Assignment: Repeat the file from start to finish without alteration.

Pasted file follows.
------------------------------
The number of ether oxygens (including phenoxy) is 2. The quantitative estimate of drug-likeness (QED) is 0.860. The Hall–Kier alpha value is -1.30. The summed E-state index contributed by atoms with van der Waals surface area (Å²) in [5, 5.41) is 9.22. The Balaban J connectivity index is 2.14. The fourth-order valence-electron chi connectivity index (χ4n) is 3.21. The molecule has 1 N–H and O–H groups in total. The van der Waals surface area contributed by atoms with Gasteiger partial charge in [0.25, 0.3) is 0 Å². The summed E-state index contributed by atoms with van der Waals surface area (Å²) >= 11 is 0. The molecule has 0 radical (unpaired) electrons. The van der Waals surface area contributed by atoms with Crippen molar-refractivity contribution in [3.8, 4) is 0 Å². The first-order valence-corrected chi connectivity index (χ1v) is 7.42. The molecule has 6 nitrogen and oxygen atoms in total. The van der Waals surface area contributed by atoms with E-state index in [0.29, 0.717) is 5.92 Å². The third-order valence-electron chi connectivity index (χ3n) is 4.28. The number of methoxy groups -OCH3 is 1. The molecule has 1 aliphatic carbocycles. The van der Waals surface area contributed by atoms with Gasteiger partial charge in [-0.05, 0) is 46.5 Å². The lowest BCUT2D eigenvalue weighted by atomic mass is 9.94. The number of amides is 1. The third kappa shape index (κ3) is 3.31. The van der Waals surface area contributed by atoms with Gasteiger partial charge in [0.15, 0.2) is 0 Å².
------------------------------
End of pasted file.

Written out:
The number of ether oxygens (including phenoxy) is 2. The quantitative estimate of drug-likeness (QED) is 0.860. The Hall–Kier alpha value is -1.30. The summed E-state index contributed by atoms with van der Waals surface area (Å²) in [5, 5.41) is 9.22. The Balaban J connectivity index is 2.14. The fourth-order valence-electron chi connectivity index (χ4n) is 3.21. The molecule has 1 N–H and O–H groups in total. The van der Waals surface area contributed by atoms with Gasteiger partial charge in [0.25, 0.3) is 0 Å². The summed E-state index contributed by atoms with van der Waals surface area (Å²) >= 11 is 0. The molecule has 0 radical (unpaired) electrons. The van der Waals surface area contributed by atoms with Crippen molar-refractivity contribution in [3.8, 4) is 0 Å². The first-order valence-corrected chi connectivity index (χ1v) is 7.42. The molecule has 6 nitrogen and oxygen atoms in total. The van der Waals surface area contributed by atoms with E-state index in [0.29, 0.717) is 5.92 Å². The third-order valence-electron chi connectivity index (χ3n) is 4.28. The number of methoxy groups -OCH3 is 1. The molecule has 1 aliphatic carbocycles. The van der Waals surface area contributed by atoms with Gasteiger partial charge in [-0.05, 0) is 46.5 Å². The lowest BCUT2D eigenvalue weighted by atomic mass is 9.94. The number of amides is 1. The third kappa shape index (κ3) is 3.31. The van der Waals surface area contributed by atoms with Gasteiger partial charge in [0.15, 0.2) is 0 Å².